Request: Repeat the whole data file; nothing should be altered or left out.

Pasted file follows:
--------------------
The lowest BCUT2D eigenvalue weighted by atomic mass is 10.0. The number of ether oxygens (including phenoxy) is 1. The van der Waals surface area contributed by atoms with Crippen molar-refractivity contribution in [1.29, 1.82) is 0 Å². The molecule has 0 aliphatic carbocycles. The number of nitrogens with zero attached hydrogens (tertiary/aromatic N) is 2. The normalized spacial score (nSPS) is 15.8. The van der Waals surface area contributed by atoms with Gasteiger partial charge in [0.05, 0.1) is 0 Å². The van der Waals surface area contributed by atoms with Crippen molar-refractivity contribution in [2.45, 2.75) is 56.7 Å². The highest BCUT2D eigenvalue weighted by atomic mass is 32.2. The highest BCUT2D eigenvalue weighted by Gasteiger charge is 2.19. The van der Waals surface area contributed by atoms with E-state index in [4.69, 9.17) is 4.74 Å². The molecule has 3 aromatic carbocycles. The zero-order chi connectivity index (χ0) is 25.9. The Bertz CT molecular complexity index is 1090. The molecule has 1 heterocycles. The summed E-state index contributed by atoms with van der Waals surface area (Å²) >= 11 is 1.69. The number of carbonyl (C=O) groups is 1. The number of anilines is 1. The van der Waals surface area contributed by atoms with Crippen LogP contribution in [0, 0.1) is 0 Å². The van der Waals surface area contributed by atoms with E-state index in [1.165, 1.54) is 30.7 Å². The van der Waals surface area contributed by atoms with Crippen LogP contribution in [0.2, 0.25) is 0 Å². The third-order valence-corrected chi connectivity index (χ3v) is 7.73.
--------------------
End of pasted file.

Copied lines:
The lowest BCUT2D eigenvalue weighted by atomic mass is 10.0. The number of ether oxygens (including phenoxy) is 1. The van der Waals surface area contributed by atoms with Crippen molar-refractivity contribution in [1.29, 1.82) is 0 Å². The molecule has 0 aliphatic carbocycles. The number of nitrogens with zero attached hydrogens (tertiary/aromatic N) is 2. The normalized spacial score (nSPS) is 15.8. The van der Waals surface area contributed by atoms with Gasteiger partial charge in [0.05, 0.1) is 0 Å². The van der Waals surface area contributed by atoms with Crippen molar-refractivity contribution in [2.45, 2.75) is 56.7 Å². The highest BCUT2D eigenvalue weighted by atomic mass is 32.2. The highest BCUT2D eigenvalue weighted by Gasteiger charge is 2.19. The van der Waals surface area contributed by atoms with E-state index in [4.69, 9.17) is 4.74 Å². The molecule has 3 aromatic carbocycles. The zero-order chi connectivity index (χ0) is 25.9. The Bertz CT molecular complexity index is 1090. The molecule has 1 heterocycles. The summed E-state index contributed by atoms with van der Waals surface area (Å²) >= 11 is 1.69. The number of carbonyl (C=O) groups is 1. The number of anilines is 1. The van der Waals surface area contributed by atoms with Crippen LogP contribution in [0, 0.1) is 0 Å². The van der Waals surface area contributed by atoms with E-state index in [1.165, 1.54) is 30.7 Å². The van der Waals surface area contributed by atoms with Crippen LogP contribution in [0.2, 0.25) is 0 Å². The third-order valence-corrected chi connectivity index (χ3v) is 7.73.